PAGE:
She has been chair person of the Warialda and Bingara Vocational Program for 12 years and sits on the Gwydir Learning Committee.  “With this in mind, I urge business owners to consider employing a young person as a trainee or apprentice. This can be very rewarding and you may learn something from them.

“My last trainee was Carisa Riley who stayed on long after her traineeship had ended. By the time she was 18 I was able to leave her in the shop alone for weeks knowing full well that my customers were well attended and my business was safe,” she said.

Once, when Susanne was in Sydney on a buying trip, Carisa came to work and found the shop had been broken into.  “It was impossible for us to get back to Bingara in time to do any thing constructive,” Susanne said.  “Carisa handled everything, the repairs to the door, the police, EFTPOS supplier and everything in between.

“I had always encouraged her to think for herself, and to come up with solutions. This faith in her paid off. I thank Carisa for being a good and honest worker and I wish her the best of luck”.

Although she didn’t have her shop on the market, within a six month period Susanne received three offers to purchase.  “I thought ‘My feet have gone on me and I have already worked for 46 years,  so why not?’ and so it has come to pass.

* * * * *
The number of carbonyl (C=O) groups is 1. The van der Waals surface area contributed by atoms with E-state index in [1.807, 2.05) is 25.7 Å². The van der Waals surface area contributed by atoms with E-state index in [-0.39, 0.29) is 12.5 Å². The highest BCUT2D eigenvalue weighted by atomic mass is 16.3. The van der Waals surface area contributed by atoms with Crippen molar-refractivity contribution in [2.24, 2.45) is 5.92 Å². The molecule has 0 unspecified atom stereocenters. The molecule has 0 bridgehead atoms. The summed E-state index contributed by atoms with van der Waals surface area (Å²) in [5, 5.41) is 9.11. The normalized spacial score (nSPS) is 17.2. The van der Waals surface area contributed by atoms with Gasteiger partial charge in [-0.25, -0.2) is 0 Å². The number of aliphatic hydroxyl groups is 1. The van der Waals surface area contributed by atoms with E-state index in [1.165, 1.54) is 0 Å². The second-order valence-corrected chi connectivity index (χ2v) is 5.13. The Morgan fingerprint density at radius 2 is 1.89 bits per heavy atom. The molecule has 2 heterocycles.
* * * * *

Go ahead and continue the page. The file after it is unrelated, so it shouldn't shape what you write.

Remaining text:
“I wish the new owners Sue, Suzie, Betty and Patricia every success in their new venture and I hope that Bingara supports them in every way, they are doing a wonderful job in keeping my dream alive and another empty shop filled”.

Now happily retired, Susanne is busier than ever.

“I have a new grandchild coming in October, a new garden to tend to, cupboards to clean and the list goes on. I learned as a child if we were bored mum would find us a job so ‘that word’ is not used in this house.

“To the people of Bingara, Delungra and Inverell, I know you spread the word and brought your friends and visitors to Boutique Capri as one of the places to see.

“I will miss the amazing women I have met over the past 23 years, your support is what made my business a success and for that I thank you,” Susanne concluded.